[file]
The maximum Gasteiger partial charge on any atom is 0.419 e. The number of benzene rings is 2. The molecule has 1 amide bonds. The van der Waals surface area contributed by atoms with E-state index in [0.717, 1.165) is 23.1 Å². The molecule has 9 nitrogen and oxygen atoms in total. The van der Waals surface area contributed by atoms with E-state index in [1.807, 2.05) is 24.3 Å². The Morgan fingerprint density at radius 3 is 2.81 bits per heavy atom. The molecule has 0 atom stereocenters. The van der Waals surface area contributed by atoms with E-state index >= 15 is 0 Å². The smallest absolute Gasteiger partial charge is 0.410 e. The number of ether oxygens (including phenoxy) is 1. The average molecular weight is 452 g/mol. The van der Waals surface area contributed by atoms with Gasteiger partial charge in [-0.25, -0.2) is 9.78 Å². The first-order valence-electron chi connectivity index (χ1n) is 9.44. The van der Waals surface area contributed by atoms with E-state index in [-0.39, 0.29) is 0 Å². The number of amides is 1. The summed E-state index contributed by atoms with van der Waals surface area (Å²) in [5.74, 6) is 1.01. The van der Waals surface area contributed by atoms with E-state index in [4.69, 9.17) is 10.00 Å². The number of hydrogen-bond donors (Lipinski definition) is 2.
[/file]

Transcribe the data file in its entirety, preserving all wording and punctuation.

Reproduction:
The maximum Gasteiger partial charge on any atom is 0.419 e. The number of benzene rings is 2. The molecule has 1 amide bonds. The van der Waals surface area contributed by atoms with E-state index in [0.717, 1.165) is 23.1 Å². The molecule has 9 nitrogen and oxygen atoms in total. The van der Waals surface area contributed by atoms with E-state index in [1.807, 2.05) is 24.3 Å². The Morgan fingerprint density at radius 3 is 2.81 bits per heavy atom. The molecule has 0 atom stereocenters. The van der Waals surface area contributed by atoms with E-state index >= 15 is 0 Å². The smallest absolute Gasteiger partial charge is 0.410 e. The number of ether oxygens (including phenoxy) is 1. The average molecular weight is 452 g/mol. The van der Waals surface area contributed by atoms with Gasteiger partial charge in [-0.25, -0.2) is 9.78 Å². The first-order valence-electron chi connectivity index (χ1n) is 9.44. The van der Waals surface area contributed by atoms with E-state index in [-0.39, 0.29) is 0 Å². The number of amides is 1. The summed E-state index contributed by atoms with van der Waals surface area (Å²) in [5.74, 6) is 1.01. The van der Waals surface area contributed by atoms with E-state index in [4.69, 9.17) is 10.00 Å². The number of hydrogen-bond donors (Lipinski definition) is 2.